The cilantro-lime vinaigrette is super simple to make and really brightens the salad. I am a cilantro fan and love its unmistakable boldness. The lime and vinegar bring the expected tart counter point and the jalapeno adds just the right amount of heat for interest.

The elements for this salad would work very well in a salad bar-style setting. Put the various ingredients in separate bowls and let everyone build their own salad. Add some sliced bread or cornbread and you’ll have a wonderful light, but filling meal.

Southwestern Chicken Chopped Salad with Cilantro-Lime Vinaigrette

Southwestern Chicken Chopped Salad With Cilantro-Lime Vinaigrette

Prep Time: 40 minutes

Total Time: 40 minutes

Yield: 4-6 full dinner salads

This flavorful salad is designed to be a full meal. It is easy to prepare and can be served fully prepared or salad bar-style with each ingredient in a separate bowl to allow individualized salads.

Recipe by Terri @ that's some good cookin'


    For the Salad:
  • 10 cups chopped Romain lettuce (about 1 head)
  • 4 cups chopped purple cabbage (about 1/2 of a small head)
  • 1 (15 ounce) can black beans, drained and rinsed
  • 1 can black olives, sliced
  • 1 1/4 cups frozen corn, thawed
  • 2 avocados, diced (sprinkle with a little lime juice to retain color)
  • 1 pound cherry tomatoes, sliced into fourths
  • 1 bunch green onions, sliced into rounds--include some of the dark green stems
  • 1 Anaheim pepper, seeded and small diced
  • 1 poblano pepper, seeded and small diced
  • 2 cups medium diced cooked chicken
  • 3/4 cup crumbled cotija cheese (grated Monterrey Jack is also a good option)
  • For the Cilantro-Lime Dressing:
  • 1 jalapeno pepper, seeded and rough chopped
  • 1/4 cup lime juice
  • 1/4 cup rice vinegar
  • 2 cloves garlic, chopped
  • 1/2-1 teaspoon salt
  • 1-2 teaspoons white granulated sugar
  • 1/2 cup olive oil
  • 1 packed cup rough chopped cilantro


    For the Salad:
  1. Place all ingredients in a large salad bowl and toss together until ingredients are well distributed.
  2. For the Cilantro-Lime Dressing:
  3. Place the lime juice, rice vinegar, jalapeno, garlic, salt and sugar in a blender and blitz until smooth.
  4. With the blender running, slowly drizzle in the olive oil to create an emulsion.
  5. Turn off blender and add the cilantro. Pulse blender to chop cilantro into small pieces. Do not chop too finely. Taste and adjust seasonings as desired.
  6. May be served right away or chilled to allow flavors to blend.
  7. When ready to serve, pour salad dressing over salad and toss well. Serve immediately.
  8. Optional serving method: Place ingredients in separate bowls or dishes. All each person to build their personal salad.

Continuing Education

Here’s an interesting video from McDonald’s which gives insight into how a burger is styled for a photoshoot.


You may also like:
Traditional Chicken Salad
Traditional Chicken Salad
Crab and Shrimp Chopped Salad with Thousand Island Dressing
Crab and Shrimp Chopped Salad with Thousand Island Dressing
Restaurant-style Salsa
Restaurant-style Salsa


  1. Dalila G. says

    I use to always wonder how all the “beautiful” food stayed beautiful while they shot it for magazines and such. As time went on I found out what the ‘stylist??’ actually did to all the food before it was shot…….eewww!!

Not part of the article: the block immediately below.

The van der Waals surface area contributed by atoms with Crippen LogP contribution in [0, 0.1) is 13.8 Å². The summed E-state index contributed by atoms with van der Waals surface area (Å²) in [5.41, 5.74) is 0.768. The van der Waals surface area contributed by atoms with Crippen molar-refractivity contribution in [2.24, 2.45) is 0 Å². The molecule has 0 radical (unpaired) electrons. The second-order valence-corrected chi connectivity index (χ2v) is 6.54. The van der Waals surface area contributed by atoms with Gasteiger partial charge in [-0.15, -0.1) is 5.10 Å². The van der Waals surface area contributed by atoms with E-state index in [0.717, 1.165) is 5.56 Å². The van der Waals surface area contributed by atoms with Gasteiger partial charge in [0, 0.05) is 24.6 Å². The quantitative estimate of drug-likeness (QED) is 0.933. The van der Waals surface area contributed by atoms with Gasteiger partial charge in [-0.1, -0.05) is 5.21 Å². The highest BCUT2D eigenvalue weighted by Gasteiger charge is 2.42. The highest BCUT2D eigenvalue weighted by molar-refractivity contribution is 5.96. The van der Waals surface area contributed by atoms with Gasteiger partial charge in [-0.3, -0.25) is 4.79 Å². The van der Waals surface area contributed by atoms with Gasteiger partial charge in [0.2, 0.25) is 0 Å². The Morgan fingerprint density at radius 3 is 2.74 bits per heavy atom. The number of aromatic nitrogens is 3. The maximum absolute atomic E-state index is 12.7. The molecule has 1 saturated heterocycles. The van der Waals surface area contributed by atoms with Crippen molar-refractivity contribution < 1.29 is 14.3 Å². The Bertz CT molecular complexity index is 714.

The food does look so yummy, makes you want to take a big bite, but it’s just for a picture…NO EATING IT!! Between the sprays that are applied and the colors painted on the food….no thanks, I’ll pass.
    My recipes do come out looking pretty good, not fabulous like the magazines, but at least mine are edible. 🙂
    I didn’t know about the ice cream, pretty wild method. I guess they have to do whatever it takes to sell. Bottom line, it’s all about selling to the public and making lots of money and I’m very good at spending money! LOL!!
    This salad looks great for lunch or dinner. We are big salad eaters and I’m always on the look-out for new to me recipes. I plan on making this one for us soon. Just need to gather some missing ingredients and then it’s a go.
    Thanks Terri! Another cool salad recipe, my file is expanding nicely with your fad food ideas. 😀

  2. Dalila G. says

    Geez!! So sorry Terri, I meant fab not fad……I’m such a dork at times. *^_^*
    Have a great day!

  3. Carol says

    Oh Terri, this salad looks AMAZING……it’s got everything we love in it from the goodies in the salad to the dressing. I can’t WAIT to try this one…….what a perfect one dish summer meal on a hot humid night.

    I hear ya on that whole food styling thing……my stuff rarely comes out looking like the magazine or cookbook photo but hey-taste is what counts. I saw a show on how they make food look good for the camera on one of the cooking channels one night-a real eye opener. Around here, the photos get shot then on the table it goes. No dish soap in anything but the dishpan.

    Tell you what…….your photos of that salad make me want to grab a fork and dig right on in! 🙂

    • says

      Hi, Carol. Since I have been reading about food styling, I have been looking intently at various photos in my food magazines to try and identify the ‘tricks’ involved in the presentation. I find that I vacillate between saying “oh, I know exactly how they did that” and “that’s not real, cheaters”.

      Thanks for the compliments on the salad; it was a nice break from actual cooking. ~Terri